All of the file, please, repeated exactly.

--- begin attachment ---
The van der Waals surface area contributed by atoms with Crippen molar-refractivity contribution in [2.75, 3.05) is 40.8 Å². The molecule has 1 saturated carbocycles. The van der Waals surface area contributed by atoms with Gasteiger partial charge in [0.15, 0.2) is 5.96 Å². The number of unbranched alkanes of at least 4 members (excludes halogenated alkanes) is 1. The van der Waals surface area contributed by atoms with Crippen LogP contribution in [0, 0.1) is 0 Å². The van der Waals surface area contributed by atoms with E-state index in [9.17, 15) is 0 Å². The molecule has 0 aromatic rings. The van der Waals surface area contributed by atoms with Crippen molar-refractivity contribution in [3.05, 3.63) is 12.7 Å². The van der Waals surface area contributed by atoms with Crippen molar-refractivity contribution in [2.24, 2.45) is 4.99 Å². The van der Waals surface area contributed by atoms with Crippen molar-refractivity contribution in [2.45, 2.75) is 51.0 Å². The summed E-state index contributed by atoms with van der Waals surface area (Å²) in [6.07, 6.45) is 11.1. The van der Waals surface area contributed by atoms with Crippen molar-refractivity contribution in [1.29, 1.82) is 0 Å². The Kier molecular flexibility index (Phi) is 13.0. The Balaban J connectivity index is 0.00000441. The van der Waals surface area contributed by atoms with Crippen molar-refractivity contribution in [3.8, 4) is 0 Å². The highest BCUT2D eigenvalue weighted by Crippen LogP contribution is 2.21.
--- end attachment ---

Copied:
The van der Waals surface area contributed by atoms with Crippen molar-refractivity contribution in [2.75, 3.05) is 40.8 Å². The molecule has 1 saturated carbocycles. The van der Waals surface area contributed by atoms with Gasteiger partial charge in [0.15, 0.2) is 5.96 Å². The number of unbranched alkanes of at least 4 members (excludes halogenated alkanes) is 1. The van der Waals surface area contributed by atoms with Crippen LogP contribution in [0, 0.1) is 0 Å². The van der Waals surface area contributed by atoms with E-state index in [9.17, 15) is 0 Å². The molecule has 0 aromatic rings. The van der Waals surface area contributed by atoms with Crippen molar-refractivity contribution in [3.05, 3.63) is 12.7 Å². The van der Waals surface area contributed by atoms with Crippen molar-refractivity contribution in [2.24, 2.45) is 4.99 Å². The van der Waals surface area contributed by atoms with Crippen molar-refractivity contribution in [2.45, 2.75) is 51.0 Å². The summed E-state index contributed by atoms with van der Waals surface area (Å²) in [6.07, 6.45) is 11.1. The van der Waals surface area contributed by atoms with Crippen molar-refractivity contribution in [1.29, 1.82) is 0 Å². The Kier molecular flexibility index (Phi) is 13.0. The Balaban J connectivity index is 0.00000441. The van der Waals surface area contributed by atoms with Crippen molar-refractivity contribution in [3.8, 4) is 0 Å². The highest BCUT2D eigenvalue weighted by Crippen LogP contribution is 2.21.